Tuesday, May 12, 2009

Using YouTube in lessons

YouTube can be used to great effect in a class room. The videos can be used as illustrations that underline key points and keep students' attention. Here are a couple examples: 

The Way the Brain Works
This child knows what he wants to happen but the communication from his memory to his motor control is not as developed as he would like. As he struggles to visualize and then realize the movements, anxiety occurs. It's something most students can relate to.

The Power of Conformity
I can always remember asking how on Earth people just followed along with the Nazi movement. Well, I think this helps shows the power of group think.

Monday, January 19, 2009

Due Process for Teachers

My interviewee asked that her name not be mentioned. She is a principal at a San Francisco school. She regularly assists in the hiring and firing of teachers. Her insight was very helpful in assessing the complicated and shifting nature of the right of due process that is sharply protected for teachers.

It is difficult to first imagine employment to be considered as property and thus protected by the Fifth and Fourteenth amendments, but as was elegantly explained in Board of Regents v. Roth, “liberty and property are broad and majestic terms … purposely left to gather meaning from experience,” (Lee, p. 71). And after a series of court decisions, the connection between employment and the concept of property was well articulated.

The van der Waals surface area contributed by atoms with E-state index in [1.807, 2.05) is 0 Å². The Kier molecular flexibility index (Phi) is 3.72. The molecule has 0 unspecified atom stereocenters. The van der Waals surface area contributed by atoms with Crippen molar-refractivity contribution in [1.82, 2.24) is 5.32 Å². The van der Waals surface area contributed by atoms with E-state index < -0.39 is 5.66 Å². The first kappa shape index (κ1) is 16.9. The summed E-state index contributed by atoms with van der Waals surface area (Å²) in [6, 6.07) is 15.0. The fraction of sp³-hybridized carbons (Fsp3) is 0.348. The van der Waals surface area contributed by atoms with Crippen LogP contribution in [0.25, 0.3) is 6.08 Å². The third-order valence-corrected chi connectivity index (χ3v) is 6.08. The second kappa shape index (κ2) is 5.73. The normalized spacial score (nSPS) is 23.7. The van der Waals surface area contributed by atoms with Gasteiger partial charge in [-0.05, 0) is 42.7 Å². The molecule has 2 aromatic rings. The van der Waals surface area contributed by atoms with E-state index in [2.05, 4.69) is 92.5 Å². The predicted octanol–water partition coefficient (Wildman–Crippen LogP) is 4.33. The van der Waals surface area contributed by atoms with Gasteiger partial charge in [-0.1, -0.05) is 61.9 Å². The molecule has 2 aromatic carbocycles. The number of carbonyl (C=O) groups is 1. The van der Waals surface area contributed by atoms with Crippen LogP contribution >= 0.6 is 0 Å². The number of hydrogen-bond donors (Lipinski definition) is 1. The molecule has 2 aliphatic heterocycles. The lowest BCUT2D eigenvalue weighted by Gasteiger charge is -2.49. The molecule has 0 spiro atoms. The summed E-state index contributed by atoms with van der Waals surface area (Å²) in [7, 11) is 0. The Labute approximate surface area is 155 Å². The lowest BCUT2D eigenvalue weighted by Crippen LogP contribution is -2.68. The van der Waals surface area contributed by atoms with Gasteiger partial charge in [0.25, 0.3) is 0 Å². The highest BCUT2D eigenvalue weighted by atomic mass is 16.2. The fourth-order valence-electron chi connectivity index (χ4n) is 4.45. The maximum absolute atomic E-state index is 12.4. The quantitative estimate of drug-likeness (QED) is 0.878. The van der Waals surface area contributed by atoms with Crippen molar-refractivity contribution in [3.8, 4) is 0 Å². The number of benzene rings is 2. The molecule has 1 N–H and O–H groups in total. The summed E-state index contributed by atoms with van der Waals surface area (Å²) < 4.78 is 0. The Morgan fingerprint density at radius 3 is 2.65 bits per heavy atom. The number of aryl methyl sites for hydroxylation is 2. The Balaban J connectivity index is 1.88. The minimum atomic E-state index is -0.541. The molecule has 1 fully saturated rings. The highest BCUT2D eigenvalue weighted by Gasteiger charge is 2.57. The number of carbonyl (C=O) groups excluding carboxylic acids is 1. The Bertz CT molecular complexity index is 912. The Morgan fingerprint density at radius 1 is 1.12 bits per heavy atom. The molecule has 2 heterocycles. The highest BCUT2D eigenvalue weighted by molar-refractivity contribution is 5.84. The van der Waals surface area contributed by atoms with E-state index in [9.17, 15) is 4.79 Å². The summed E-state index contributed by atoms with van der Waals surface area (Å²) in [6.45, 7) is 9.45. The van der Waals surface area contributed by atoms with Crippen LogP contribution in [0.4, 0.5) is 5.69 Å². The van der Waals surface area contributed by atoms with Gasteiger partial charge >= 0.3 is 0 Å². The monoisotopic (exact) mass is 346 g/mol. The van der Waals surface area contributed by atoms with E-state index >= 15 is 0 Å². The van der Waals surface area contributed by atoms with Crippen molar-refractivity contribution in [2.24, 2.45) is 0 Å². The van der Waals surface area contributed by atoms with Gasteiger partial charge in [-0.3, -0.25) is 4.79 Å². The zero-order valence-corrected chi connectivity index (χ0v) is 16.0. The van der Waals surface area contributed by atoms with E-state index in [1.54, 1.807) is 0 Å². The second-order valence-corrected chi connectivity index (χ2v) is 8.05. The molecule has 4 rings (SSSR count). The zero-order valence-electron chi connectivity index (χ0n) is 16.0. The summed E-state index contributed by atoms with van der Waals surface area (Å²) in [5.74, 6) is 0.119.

The Principal I spoke with agreed with the idea that employment needs to be protected, though she noted that the employers are in growing need of empowerment. A tenured teacher has an abundance of protections around their life-time contract with the district. There is a lengthy, expensive, and nearly insurmountable process to remove a tenured teacher. The steps involve many reviews with the teacher, outside observers, and union representatives. Unless criminal conduct or severe negligence can be proven, a teacher must be offered assistance before even considering removal.

This assistance step in this due process is called a Teacher Support Plan. This is a non-punitive step used to offer aid and direction to a struggling teacher. Often times an Instructional Reform Facilitator (IRF) is assigned to the teacher to offer guidance. Throughout the process the teacher meets with observers and listens to their reviews.  During this observation and assistance period, if incompetence can be demonstrated and the union representative convinced of this, then the legal process of terminating the contract as a result the teacher’s failure to comply can be started.
Typically this never occurs. It is too difficult. Often what takes place is known informally as a “golden handshake.” Bonuses are added to the teacher’s retirement package and the teacher decides to retire early. This is a method that is very expensive and not available during the current budget crisis.

Despite the extreme protections given to teachers and the extreme difficulty the Principal has in removing low-performing teachers, she feels that it is still a necessary thing. She explained that teachers have a great responsibility and a high pressure position and should not have to play politics to keep their job. Tenure insures the protection of a teacher’s right.